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Title: Design and Sensor-Based COntrol for Hyper-Redundant Mechanisms

Abstract

Toxic materials in DOE sites pose a significant threat to DOE personnel who must inspect these locations. Working in confined spaces further complicates the situation especially when the workers must wear heavy and cumbersome protective suits.

Authors:
Publication Date:
Research Org.:
Carnegie Mellon University
Sponsoring Org.:
USDOE
OSTI Identifier:
882476
Report Number(s):
DOE/ER/63265
TRN: US0702692
DOE Contract Number:
FG07-01ER63265
Resource Type:
Technical Report
Country of Publication:
United States
Language:
English
Subject:
42 ENGINEERING; DESIGN; PROTECTIVE CLOTHING; PERSONNEL; TOXIC MATERIALS; INSPECTION; SENSORS; OCCUPATIONAL SAFETY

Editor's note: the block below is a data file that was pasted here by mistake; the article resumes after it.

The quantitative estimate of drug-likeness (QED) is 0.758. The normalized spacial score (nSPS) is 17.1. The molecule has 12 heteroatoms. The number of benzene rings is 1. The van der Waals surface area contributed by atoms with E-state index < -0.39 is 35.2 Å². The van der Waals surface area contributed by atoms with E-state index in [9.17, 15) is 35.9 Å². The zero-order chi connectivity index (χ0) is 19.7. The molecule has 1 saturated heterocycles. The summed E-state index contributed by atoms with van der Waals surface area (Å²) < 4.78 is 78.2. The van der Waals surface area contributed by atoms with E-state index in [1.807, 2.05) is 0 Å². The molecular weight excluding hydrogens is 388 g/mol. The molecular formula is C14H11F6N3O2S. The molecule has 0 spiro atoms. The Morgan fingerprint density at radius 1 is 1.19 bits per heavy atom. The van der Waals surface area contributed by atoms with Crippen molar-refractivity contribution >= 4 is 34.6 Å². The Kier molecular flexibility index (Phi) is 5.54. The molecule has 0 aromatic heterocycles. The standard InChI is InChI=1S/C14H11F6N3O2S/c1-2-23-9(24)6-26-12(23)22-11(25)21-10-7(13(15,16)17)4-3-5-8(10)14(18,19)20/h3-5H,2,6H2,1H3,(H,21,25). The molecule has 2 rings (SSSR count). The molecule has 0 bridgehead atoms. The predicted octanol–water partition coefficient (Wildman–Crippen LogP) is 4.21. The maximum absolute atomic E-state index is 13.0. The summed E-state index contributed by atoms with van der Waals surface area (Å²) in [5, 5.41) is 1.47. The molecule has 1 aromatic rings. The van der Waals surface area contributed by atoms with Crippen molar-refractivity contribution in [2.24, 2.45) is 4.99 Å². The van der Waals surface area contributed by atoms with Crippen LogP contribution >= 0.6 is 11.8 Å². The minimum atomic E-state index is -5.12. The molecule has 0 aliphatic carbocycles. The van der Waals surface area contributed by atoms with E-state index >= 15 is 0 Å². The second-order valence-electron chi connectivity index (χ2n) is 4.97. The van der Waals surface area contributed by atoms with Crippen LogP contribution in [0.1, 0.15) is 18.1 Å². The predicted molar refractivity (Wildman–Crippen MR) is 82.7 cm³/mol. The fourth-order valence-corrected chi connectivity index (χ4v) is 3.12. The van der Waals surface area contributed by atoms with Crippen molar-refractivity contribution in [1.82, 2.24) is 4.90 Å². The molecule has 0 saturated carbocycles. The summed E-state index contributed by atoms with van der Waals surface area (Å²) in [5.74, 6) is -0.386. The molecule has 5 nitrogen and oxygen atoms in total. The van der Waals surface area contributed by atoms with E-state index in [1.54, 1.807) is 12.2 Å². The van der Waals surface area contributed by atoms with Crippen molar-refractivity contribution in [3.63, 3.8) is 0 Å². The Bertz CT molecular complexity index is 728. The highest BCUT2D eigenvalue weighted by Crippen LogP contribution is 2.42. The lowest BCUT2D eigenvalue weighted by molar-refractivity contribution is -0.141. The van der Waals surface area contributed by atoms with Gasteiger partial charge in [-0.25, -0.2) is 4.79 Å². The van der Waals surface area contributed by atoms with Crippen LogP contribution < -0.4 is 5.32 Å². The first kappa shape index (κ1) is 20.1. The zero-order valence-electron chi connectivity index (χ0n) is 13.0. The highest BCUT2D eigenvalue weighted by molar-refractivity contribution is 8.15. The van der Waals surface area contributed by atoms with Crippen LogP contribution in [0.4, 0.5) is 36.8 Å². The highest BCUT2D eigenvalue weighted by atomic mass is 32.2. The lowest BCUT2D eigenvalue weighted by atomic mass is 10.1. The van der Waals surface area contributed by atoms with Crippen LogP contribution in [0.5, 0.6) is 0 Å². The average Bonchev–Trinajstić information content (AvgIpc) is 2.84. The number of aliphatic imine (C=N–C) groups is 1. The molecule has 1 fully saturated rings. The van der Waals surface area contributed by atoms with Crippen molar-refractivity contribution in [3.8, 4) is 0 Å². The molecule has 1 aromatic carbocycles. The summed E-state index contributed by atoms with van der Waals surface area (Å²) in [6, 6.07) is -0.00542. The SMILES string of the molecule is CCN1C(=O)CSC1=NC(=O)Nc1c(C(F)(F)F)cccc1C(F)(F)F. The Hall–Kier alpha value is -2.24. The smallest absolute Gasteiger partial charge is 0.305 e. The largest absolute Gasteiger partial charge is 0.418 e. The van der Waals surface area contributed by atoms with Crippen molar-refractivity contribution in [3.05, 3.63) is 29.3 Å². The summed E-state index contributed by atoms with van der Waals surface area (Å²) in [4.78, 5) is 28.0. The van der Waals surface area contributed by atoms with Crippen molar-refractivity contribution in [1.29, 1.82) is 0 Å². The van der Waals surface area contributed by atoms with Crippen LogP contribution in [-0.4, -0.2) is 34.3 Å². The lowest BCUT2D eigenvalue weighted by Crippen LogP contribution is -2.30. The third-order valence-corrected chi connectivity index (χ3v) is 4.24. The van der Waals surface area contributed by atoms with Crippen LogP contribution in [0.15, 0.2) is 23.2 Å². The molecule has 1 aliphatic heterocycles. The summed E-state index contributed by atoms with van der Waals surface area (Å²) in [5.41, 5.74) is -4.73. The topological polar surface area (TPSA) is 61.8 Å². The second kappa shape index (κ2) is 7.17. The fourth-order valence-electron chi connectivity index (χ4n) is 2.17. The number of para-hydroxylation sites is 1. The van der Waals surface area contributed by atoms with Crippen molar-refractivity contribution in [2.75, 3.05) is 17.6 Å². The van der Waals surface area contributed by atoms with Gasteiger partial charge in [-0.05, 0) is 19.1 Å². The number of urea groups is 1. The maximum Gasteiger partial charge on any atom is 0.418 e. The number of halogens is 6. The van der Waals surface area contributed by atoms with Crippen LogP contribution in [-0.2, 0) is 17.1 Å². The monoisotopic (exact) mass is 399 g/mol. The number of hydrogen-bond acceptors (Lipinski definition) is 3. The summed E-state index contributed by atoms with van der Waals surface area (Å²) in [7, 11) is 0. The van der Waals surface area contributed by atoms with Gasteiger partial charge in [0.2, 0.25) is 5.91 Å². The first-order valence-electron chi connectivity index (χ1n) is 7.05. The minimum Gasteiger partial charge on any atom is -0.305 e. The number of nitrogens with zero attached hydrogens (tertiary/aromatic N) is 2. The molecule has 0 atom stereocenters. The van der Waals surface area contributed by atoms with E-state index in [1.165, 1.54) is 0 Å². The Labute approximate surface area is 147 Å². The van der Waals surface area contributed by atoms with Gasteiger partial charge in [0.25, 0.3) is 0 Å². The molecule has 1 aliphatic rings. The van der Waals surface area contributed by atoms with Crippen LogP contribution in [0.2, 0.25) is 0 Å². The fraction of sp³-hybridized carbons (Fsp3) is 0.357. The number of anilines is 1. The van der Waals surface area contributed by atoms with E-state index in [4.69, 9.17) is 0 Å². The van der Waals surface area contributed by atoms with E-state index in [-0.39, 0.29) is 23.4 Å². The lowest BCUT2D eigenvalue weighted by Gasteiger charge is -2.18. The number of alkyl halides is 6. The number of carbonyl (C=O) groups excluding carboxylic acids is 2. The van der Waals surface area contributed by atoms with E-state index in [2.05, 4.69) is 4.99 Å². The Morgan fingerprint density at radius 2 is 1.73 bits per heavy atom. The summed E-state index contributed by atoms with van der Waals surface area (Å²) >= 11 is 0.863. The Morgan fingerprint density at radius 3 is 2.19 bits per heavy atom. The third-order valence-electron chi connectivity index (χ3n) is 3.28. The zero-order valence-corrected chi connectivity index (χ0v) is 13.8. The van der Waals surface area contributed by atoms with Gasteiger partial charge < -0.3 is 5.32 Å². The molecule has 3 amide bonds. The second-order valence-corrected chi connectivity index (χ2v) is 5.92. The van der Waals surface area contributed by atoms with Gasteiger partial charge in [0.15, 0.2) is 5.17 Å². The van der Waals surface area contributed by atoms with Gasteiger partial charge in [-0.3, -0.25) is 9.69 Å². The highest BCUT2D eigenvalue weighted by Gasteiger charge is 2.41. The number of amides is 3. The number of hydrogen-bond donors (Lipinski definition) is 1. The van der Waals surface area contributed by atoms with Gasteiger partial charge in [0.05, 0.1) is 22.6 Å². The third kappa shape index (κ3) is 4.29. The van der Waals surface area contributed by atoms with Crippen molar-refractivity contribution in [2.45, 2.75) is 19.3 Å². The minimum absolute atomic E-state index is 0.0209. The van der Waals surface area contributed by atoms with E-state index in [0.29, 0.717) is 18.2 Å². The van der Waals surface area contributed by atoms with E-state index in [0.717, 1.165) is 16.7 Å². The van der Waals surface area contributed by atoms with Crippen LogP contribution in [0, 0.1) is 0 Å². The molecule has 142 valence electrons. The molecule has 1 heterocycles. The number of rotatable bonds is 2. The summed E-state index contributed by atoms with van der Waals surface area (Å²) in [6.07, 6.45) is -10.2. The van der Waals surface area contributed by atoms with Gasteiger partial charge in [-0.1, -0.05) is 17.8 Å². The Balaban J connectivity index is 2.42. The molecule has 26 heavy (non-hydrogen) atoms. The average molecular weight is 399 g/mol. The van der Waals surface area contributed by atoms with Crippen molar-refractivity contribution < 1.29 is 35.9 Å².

Citation Formats

Howie Choset. Design and Sensor-Based COntrol for Hyper-Redundant Mechanisms. United States: N. p., 2006. Web. doi:10.2172/882476.
Howie Choset. Design and Sensor-Based COntrol for Hyper-Redundant Mechanisms. United States. doi:10.2172/882476.
Howie Choset. Fri . "Design and Sensor-Based COntrol for Hyper-Redundant Mechanisms". United States. doi:10.2172/882476. https://www.osti.gov/servlets/purl/882476.
@article{osti_882476,
title = {Design and Sensor-Based COntrol for Hyper-Redundant Mechanisms},
author = {Howie Choset},
abstractNote = {Toxic materials in DOE sites pose a significant threat to DOE personnel who must inspect these locations. Working in confined spaces further complicates the situation especially when the workers must wear heavy and cumbersome protective suits.},